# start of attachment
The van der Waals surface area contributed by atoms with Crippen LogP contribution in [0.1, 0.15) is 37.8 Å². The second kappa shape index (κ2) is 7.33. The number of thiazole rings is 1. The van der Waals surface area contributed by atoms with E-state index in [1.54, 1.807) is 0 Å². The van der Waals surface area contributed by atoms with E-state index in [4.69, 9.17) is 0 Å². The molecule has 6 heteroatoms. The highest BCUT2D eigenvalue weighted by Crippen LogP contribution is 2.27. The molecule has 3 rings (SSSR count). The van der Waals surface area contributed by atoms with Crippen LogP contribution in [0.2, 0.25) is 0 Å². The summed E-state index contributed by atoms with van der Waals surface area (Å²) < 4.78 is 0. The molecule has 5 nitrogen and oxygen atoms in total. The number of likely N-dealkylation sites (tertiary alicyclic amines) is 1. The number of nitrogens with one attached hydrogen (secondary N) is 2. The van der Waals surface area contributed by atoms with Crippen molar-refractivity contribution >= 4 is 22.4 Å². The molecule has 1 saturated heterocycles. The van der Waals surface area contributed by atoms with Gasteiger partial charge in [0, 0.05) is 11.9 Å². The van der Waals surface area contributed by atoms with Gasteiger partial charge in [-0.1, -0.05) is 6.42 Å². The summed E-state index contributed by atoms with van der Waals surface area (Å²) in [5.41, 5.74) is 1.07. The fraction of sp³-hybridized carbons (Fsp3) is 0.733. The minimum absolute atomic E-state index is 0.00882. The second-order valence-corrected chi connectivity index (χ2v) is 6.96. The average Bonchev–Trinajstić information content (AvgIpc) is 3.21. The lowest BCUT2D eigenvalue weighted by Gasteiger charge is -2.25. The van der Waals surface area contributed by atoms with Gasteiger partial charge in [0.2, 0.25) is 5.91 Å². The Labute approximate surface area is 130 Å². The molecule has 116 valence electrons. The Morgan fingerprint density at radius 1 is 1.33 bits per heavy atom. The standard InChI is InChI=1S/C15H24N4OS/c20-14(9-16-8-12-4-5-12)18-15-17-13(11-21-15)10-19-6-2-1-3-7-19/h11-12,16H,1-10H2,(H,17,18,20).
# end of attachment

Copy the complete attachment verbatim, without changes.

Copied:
The van der Waals surface area contributed by atoms with Crippen LogP contribution in [0.1, 0.15) is 37.8 Å². The second kappa shape index (κ2) is 7.33. The number of thiazole rings is 1. The van der Waals surface area contributed by atoms with E-state index in [1.54, 1.807) is 0 Å². The van der Waals surface area contributed by atoms with E-state index in [4.69, 9.17) is 0 Å². The molecule has 6 heteroatoms. The highest BCUT2D eigenvalue weighted by Crippen LogP contribution is 2.27. The molecule has 3 rings (SSSR count). The van der Waals surface area contributed by atoms with Crippen LogP contribution in [0.2, 0.25) is 0 Å². The summed E-state index contributed by atoms with van der Waals surface area (Å²) < 4.78 is 0. The molecule has 5 nitrogen and oxygen atoms in total. The number of likely N-dealkylation sites (tertiary alicyclic amines) is 1. The number of nitrogens with one attached hydrogen (secondary N) is 2. The van der Waals surface area contributed by atoms with Crippen molar-refractivity contribution >= 4 is 22.4 Å². The molecule has 1 saturated heterocycles. The van der Waals surface area contributed by atoms with Gasteiger partial charge in [0, 0.05) is 11.9 Å². The van der Waals surface area contributed by atoms with Gasteiger partial charge in [-0.1, -0.05) is 6.42 Å². The summed E-state index contributed by atoms with van der Waals surface area (Å²) in [5.41, 5.74) is 1.07. The fraction of sp³-hybridized carbons (Fsp3) is 0.733. The minimum absolute atomic E-state index is 0.00882. The second-order valence-corrected chi connectivity index (χ2v) is 6.96. The average Bonchev–Trinajstić information content (AvgIpc) is 3.21. The lowest BCUT2D eigenvalue weighted by Gasteiger charge is -2.25. The van der Waals surface area contributed by atoms with Gasteiger partial charge in [0.2, 0.25) is 5.91 Å². The Labute approximate surface area is 130 Å². The molecule has 116 valence electrons. The Morgan fingerprint density at radius 1 is 1.33 bits per heavy atom. The standard InChI is InChI=1S/C15H24N4OS/c20-14(9-16-8-12-4-5-12)18-15-17-13(11-21-15)10-19-6-2-1-3-7-19/h11-12,16H,1-10H2,(H,17,18,20).